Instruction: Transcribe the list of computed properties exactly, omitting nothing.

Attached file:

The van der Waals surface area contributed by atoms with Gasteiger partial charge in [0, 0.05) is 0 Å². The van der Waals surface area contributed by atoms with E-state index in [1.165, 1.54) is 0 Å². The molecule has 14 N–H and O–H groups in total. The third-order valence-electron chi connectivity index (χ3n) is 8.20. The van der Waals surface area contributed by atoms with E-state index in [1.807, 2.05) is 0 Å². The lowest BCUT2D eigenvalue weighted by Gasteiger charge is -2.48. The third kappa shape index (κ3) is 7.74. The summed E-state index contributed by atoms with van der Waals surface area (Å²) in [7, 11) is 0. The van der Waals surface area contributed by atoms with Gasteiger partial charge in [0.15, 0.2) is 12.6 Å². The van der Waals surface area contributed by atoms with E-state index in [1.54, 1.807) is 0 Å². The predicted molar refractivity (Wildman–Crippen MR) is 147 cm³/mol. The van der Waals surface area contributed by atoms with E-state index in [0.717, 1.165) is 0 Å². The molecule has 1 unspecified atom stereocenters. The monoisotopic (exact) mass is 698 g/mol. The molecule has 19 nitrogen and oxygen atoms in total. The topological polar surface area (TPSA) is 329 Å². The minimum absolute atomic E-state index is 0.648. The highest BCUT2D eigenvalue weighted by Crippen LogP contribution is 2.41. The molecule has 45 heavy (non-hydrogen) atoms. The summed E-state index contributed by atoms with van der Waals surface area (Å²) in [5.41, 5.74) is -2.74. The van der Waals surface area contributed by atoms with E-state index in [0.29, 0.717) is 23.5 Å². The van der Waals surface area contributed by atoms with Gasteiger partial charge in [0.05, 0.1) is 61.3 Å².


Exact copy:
The van der Waals surface area contributed by atoms with Gasteiger partial charge in [0, 0.05) is 0 Å². The van der Waals surface area contributed by atoms with E-state index in [1.165, 1.54) is 0 Å². The molecule has 14 N–H and O–H groups in total. The third-order valence-electron chi connectivity index (χ3n) is 8.20. The van der Waals surface area contributed by atoms with E-state index in [1.807, 2.05) is 0 Å². The lowest BCUT2D eigenvalue weighted by Gasteiger charge is -2.48. The third kappa shape index (κ3) is 7.74. The summed E-state index contributed by atoms with van der Waals surface area (Å²) in [7, 11) is 0. The van der Waals surface area contributed by atoms with Gasteiger partial charge in [0.15, 0.2) is 12.6 Å². The van der Waals surface area contributed by atoms with E-state index in [1.54, 1.807) is 0 Å². The predicted molar refractivity (Wildman–Crippen MR) is 147 cm³/mol. The van der Waals surface area contributed by atoms with E-state index in [0.717, 1.165) is 0 Å². The molecule has 1 unspecified atom stereocenters. The monoisotopic (exact) mass is 698 g/mol. The molecule has 19 nitrogen and oxygen atoms in total. The topological polar surface area (TPSA) is 329 Å². The minimum absolute atomic E-state index is 0.648. The highest BCUT2D eigenvalue weighted by Crippen LogP contribution is 2.41. The molecule has 45 heavy (non-hydrogen) atoms. The summed E-state index contributed by atoms with van der Waals surface area (Å²) in [5.41, 5.74) is -2.74. The van der Waals surface area contributed by atoms with E-state index in [0.29, 0.717) is 23.5 Å². The van der Waals surface area contributed by atoms with Gasteiger partial charge in [0.05, 0.1) is 61.3 Å².